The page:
In the Shadow of a Sharp-Edged Sword

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2016-03-26

By Manekshaw


Mangayarkarasi Amirthalingam had been an inspiration to several Tamil women political activists in the fifties, sixties and seventies. Popularly known as Mangai Akka, Mrs. Amirthalingam had even been the only woman political activist to be detained along with scores of Tamil politicians including her husband Amirthalingam at Panagoda Military Camp for instigating a civil disobedience movement in 1961.
However, with the beginning of the Tamil militancy in the early eighties, hundreds of young Tamil girls from the North and the East joined the Tamil militant outfits as gun totting cadres along with their male counterparts engaging in clashes against the Security Forces.
Independent Birds
The LTTE launched its women wing naming it as Suthanthira Paravaikal (Independent Birds) in December 1984. Since the inception of the women's wing, hundreds of women cadres took part in several clashes not only with the Lankan Security Forces but they even fought against the Indian troops of the IPKF.
So, the autobiography of the LTTE's late women political wing leader Thamilini was released last Saturday (19) by her husband M. Jeyakumaran in the presence of nearly three hundred ex-LTTE cadres. Most of them were contemporaries of Thamilini in the outfit and also fellow inmates with her at the rehabilitation centre in Poonthottam in Vavuniya where the LTTE cadres who were netted by the Security Forces at the end of the final phase of the war were detained.
Handpicked by LTTE Leader V. Prabhakaran and his theoretician Dr. Anton Balasingham, Thamilini played a supportive role to LTTE's Political Wing Leader S. Thamilselvan as the women's wing leader.
Thamilini was even included in the LTTE's delegation to take part in the peace process initiated by Norway in 2002.
Thamilini joined the outfit as a teenager in 1990.Being versatile in her political activities she was an articulate speaker and even remained as a woman activist within the outfit voicing the equality of women.
Adele Balasingham
Groomed in the outfit by LTTE theoretician Anton Balasingham's Australia-born wife Adele Balasingham who was affectionately called by the LTTE cadres as Aunty Adele, Thamilini according to her husband Jeyakumaran, was meticulous in her activities and she remained committed to whatever task she was assigned with.
Adele Balasingham being part and parcel of the LTTE along with her husband wrote her book on the outfit and it was published in 2001 titled The Will to Freedom: An Inside View of Tamil Resistance.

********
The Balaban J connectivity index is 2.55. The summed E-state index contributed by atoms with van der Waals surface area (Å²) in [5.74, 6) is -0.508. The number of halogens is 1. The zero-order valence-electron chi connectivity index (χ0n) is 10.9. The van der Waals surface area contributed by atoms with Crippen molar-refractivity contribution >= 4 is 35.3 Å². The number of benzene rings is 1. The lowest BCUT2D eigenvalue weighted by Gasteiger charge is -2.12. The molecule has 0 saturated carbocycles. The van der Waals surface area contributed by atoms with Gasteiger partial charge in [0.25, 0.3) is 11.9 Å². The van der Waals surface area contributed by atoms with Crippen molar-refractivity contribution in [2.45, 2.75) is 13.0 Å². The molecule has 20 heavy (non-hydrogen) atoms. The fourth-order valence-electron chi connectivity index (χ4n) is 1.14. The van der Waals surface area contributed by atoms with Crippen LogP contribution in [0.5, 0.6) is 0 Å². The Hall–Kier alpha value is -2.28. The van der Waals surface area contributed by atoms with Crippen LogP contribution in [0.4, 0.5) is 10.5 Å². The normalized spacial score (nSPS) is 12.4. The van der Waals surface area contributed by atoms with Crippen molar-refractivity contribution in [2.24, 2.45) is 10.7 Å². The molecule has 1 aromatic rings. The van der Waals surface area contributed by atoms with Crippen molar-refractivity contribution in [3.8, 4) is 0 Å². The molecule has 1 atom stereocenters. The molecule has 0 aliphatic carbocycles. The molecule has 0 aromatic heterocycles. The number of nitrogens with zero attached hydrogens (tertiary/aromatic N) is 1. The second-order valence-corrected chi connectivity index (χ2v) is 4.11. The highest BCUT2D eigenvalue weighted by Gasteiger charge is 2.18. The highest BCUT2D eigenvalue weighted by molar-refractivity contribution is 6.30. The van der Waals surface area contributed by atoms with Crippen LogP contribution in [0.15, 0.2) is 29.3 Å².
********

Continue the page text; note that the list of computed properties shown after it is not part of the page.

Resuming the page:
The latest book which was released last week by another high profile LTTE cadre Thamilini titled In the Shadow of a Sharp-Edged Sword is entirely an autobiography of the ex-women wing leader of the outfit who had penned her memoirs, which had highlighted her burning desire for peace with dignity.
Thamilini's book of 268 pages which contains rare pictures, has also clearly highlighted several inside details which had led to the downfall of the outfit.
Penning her memories Thamilini had written that when the Security Forces were encircling Kilinochchi in 2009, some of the senior cadres had even advised the LTTE hierarchy to give up the fight. However, Prabhakaran was adamant and continued with the struggle to see the total annihilation of the outfit.
According to Thamilini at the later stages of the war LTTE Leader Prabhakaran had made his son Charles Anthony to lead the operations against the Security Forces sidelining several senior commanders of the outfit who were with Prabhakaran even very much before Charles Anthony was born.
Southern Excursion
Mentioning about her first interaction with the Sinhala people in the South she has written that along with other cadres she was taken on an excursion to various places in the South during the rehabilitation period.
According to Thamilini, for the first time, she had witnessed the hospitality of the Sinhala people when she was taken to a village down South along with other cadres where the innocent villagers had given them a warm welcome and she was in tears to experience the manner she was treated along with other cadres by the villagers.
Thamilini claimed that as any energetic teenager she had also joined the LTTE at the age of 19 and later on with her responsibilities as a political wing leader she realized that the war was not going to take the Tamils anywhere and dedicated herself to strengthening the political process.
Closely interacting with several foreign dignitaries when she toured along with the LTTE delegation during the period of peace process facilitated by Norway, Thamilini was among several senior cadres of the LTTE who had remained helpless despite their burning desire to bring an end to the North and the East war through political means.
In the Shadow of a Sharp Edged-Sword, the autobiography written in Tamil by Thamilini at the latter stages of her life highlights the megalomaniacal attitude of the LTTE under the guise of a freedom struggle and the opportunities lost by the outfit in reaching a durable political settlement to the Tamil question with dignity.

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